A family business with Rs 100 Cr turnover: the story of Ramsons Perfumes
Ramsons Perfumes was started in 1984 in Mumbai to make perfumes available and affordable to the masses. The homegrown brand closed FY21 with Rs 100 crore turnover and is aiming for sustained expansion.
Perfumes have been synonymous with luxury in India for long, with European fragrances dominating the market. Given the following they have, the few national players seem to have been left out in the cold. Despite providing quality products at affordable prices!
Things are changing now as the disposable income of people increases along with the number of made in India offerings.
Despite the Indian perfume market growing at around 15 percent each year, Sanjeev Pandey, a second-generation entrepreneur and Director of Mumbai-based Ramsons Perfumes, says the fragrance market is still at a nascent stage in India.
In 1984, Sanjeev’s father Ramesh Pandey started a small perfume business in Mumbai to make quality perfumes available in India at affordable prices.
“My father was working with Birla Group. That time, the demand for the perfume existed but there were only a few local players. Perfume was considered a premium item, and there were limited customers who used foreign brands. This was the gap that our father wanted to fill, and he — along with his brothers — started Ramsons Perfumes,” Sanjeev says.
The idea was simple: to make perfumes affordable so people from the middle-income group could also enjoy this “luxury” item.
In the beginning
In the initial days, Ramsons sourced perfumes from local manufacturers for reselling. In the mid-90s, the founder started an in-house production unit.
Fast forward 38 years, and Ramsons Perfumes is now a Rs 100 crore turnover family business with an omnichannel presence.
Until the mid-90s, Ramsons Perfumes was operating out of Mumbai and other nearby areas.
Sanjeev says his father was trying to foray into other states through distribution channels but the pace picked up when the second generation entered the business.
“We are seven brothers, including my cousins, who are handling the business. We are heading different operations and have taken Ramsons Perfumes to new heights under the leadership of our eldest brother Vrijesh Pandey,” he says.
When Sanjeev joined the business in 2009, Ramsons’ turnover was Rs 1 crore. Since then, it has registered about 30-40 percent growth per year, and he claims that the company recorded a turnover of Rs 100 crore in FY21.
The company operates in an omnichannel model – it is present offline through general trade and in the online medium through ecommerce portals like Amazon, Nykaa, BigBasket, and others.
Sanjeev says that Ramsons Perfumes is one of the top selling brands on Nykaa.
The reason behind the consecutive year-on-year growth lies in the backward integration, which Sanjeev says they adopted early on in their business model.
“The biggest cost of doing business is manufacturing and packaging. We backward-integrated both of these processes, which helped us easily scale our operations and grow. In the last few years, the increasing disposable income has led to a rise in demand for perfume, which gave us an advantage,” Sanjeev tells SMBStory.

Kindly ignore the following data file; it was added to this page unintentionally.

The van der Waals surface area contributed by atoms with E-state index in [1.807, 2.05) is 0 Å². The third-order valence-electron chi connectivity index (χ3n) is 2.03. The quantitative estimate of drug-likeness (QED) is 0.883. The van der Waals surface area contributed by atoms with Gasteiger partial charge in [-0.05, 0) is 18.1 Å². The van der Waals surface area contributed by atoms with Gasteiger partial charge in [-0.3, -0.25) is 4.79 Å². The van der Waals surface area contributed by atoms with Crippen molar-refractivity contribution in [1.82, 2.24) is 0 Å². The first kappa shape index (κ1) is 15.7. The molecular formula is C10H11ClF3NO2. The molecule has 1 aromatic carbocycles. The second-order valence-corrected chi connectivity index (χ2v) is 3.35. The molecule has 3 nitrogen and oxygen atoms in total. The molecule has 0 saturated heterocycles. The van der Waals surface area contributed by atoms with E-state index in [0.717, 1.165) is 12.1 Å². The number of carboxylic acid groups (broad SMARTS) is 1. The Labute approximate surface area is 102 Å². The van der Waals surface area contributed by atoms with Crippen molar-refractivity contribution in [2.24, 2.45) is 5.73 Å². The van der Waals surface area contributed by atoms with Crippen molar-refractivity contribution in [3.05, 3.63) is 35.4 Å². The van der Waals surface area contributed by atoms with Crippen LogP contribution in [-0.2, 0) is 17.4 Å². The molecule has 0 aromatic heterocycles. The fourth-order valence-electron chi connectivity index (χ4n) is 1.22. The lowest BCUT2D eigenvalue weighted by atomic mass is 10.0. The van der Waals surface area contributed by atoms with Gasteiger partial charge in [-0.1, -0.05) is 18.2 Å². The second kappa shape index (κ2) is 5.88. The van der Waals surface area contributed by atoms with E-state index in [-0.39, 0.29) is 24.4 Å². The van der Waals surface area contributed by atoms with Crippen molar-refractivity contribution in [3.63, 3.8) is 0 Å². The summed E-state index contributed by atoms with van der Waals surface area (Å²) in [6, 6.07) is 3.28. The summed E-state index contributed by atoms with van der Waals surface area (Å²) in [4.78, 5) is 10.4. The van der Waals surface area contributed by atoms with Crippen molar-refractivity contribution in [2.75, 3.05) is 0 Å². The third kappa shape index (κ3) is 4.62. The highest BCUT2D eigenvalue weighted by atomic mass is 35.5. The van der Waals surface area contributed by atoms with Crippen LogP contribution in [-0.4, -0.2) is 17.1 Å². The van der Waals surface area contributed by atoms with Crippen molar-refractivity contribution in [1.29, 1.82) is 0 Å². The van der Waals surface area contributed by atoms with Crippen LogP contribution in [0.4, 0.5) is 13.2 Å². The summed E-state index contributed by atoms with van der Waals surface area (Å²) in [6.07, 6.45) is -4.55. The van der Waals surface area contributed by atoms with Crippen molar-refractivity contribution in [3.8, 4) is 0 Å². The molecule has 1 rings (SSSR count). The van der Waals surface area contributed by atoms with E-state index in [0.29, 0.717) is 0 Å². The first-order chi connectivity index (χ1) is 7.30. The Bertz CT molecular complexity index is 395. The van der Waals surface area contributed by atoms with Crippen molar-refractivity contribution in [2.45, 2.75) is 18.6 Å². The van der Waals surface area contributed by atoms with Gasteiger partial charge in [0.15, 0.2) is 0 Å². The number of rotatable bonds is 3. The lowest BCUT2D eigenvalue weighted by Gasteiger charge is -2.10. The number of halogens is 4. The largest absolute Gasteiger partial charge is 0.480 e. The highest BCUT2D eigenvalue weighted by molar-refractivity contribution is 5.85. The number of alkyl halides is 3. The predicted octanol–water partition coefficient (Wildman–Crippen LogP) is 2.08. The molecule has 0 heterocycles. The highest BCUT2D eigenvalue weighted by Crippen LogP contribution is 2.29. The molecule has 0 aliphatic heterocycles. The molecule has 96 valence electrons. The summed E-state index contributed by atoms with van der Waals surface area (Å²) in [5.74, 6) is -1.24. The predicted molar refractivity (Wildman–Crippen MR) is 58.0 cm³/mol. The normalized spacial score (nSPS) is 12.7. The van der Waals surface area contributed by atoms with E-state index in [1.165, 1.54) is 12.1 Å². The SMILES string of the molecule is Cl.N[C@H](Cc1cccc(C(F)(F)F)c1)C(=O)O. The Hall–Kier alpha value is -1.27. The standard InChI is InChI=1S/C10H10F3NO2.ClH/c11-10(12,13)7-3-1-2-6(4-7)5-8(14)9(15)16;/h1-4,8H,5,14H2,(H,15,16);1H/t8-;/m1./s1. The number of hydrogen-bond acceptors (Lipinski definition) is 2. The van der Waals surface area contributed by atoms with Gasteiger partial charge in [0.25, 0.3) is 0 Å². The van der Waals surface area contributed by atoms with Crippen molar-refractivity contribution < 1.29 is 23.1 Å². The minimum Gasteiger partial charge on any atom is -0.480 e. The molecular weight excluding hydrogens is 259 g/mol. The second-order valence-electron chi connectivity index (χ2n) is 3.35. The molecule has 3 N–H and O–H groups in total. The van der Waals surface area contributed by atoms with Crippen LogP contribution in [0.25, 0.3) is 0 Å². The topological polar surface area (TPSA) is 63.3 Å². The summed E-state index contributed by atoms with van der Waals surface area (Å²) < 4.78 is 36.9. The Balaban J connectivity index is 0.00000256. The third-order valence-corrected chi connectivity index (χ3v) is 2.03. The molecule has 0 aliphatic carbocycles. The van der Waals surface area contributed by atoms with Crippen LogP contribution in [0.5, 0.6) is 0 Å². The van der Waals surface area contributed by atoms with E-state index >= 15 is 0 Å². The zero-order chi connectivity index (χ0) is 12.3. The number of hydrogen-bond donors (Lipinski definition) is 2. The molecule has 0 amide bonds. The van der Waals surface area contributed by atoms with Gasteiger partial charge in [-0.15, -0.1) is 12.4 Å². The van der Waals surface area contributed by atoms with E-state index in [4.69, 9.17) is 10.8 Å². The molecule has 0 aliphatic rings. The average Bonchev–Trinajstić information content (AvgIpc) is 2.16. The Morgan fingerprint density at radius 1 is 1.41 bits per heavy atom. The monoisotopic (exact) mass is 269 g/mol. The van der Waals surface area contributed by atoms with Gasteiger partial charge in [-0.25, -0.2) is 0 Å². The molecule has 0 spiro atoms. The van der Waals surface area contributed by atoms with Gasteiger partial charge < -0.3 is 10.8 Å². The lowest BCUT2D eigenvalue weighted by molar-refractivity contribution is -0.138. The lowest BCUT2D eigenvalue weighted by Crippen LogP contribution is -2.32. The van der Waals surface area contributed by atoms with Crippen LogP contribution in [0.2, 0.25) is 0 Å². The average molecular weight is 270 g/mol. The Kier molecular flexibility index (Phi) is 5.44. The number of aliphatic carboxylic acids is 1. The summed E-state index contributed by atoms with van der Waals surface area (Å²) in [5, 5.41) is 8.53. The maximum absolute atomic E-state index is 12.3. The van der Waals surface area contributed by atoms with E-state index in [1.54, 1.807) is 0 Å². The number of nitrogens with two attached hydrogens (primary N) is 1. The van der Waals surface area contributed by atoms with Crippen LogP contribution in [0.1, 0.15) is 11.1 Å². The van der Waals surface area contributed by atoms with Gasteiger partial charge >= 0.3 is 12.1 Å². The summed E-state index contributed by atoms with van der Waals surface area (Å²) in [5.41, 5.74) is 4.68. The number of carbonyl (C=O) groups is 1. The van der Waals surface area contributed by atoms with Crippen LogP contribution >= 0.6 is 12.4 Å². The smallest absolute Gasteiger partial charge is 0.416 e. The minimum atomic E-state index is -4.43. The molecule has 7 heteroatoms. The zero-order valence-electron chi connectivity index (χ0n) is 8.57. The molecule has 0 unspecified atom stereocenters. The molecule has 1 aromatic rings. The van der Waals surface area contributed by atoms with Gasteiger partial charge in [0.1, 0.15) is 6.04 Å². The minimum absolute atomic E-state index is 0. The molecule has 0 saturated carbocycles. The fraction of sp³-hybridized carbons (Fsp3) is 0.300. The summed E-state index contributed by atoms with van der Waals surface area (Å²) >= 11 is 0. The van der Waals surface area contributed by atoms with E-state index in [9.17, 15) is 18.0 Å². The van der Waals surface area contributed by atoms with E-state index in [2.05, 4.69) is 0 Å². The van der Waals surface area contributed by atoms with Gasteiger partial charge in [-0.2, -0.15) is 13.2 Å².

Ramsons Perfumes source majority of the raw materials locally except for a few fragrances, which are imported from Europe. The brand has 120 SKUs and also deals in air fresheners and sanitisers (launched amid the pandemic in 2020).
Evolution of India’s perfume industry
Fragrance products in the form of perfumes, colognes, and deodorants have gained prominence in recent years.
According to a Research and Markets report, the fragrance market in India is anticipated to reach Rs 139.44 billion by 2024, expanding at a compound annual growth rate (CAGR) of ~15.93 percent during the forecast period, from its 2019 value of Rs 66.58 billion.
Sanjeev says Ramsons Perfumes has a 10 percent market share in India, competing with the likes of Fogg and Titan Skinn. The range for Ramsons perfumes starters from Rs 175 and goes up to Rs 800. The company is working on a premium range that will cost around Rs 1,500.
“We are dealing in the world of synthetic perfume where a fragrance is a cocktail of various fragrances, and people love that,” Sanjeev says.
When asked how Ramsons Perfume is staying relevant in the market amid growing concerns regarding chemicals and as more people turn to natural fragrances and DIY perfumes, he says perfumes are categorised into deodorants, colognes, UDT/EDT, and attars.
Deodorants contain only 2.5 percent of the fragrance and attar range between 25 to 100 percent fragrance which is why attars are expensive and so the perfumes like EDT and UDT.
He says the demand for natural fragrances is by very niche customers, as the mass market is “yet to open for perfumes”. Thus, making perfumes available in an affordable range would be their core strategy to stay relevant in the market.
Challenges and the way forward
Sanjeev says one of the biggest challenges for India’s perfume industry in India is the lack of exposure, adding that this is likely to change with the rising demand for perfume.
Ramsons Perfume has a very strict marketing budget and has roped in cricketer Shikhar Dhawan for endorsements. With the recent launch of women’s fragrances, it has also increased its marketing initiatives and is planning to sign up actress Yami Gautam Dhar.
The brand is also an associate sponsor for MTV Roadies.
Ramsons Perfume has a manufacturing capacity of one lakh pieces a day at present.
Sanjeev says the company has recently set up a new manufacturing facility in Ambernath, and has drawn up a rigorous-scaling up plan for the next two years.
“Ramsons Perfume is eyeing Rs 200 crore turnover by next year.”
Edited by Teja Lele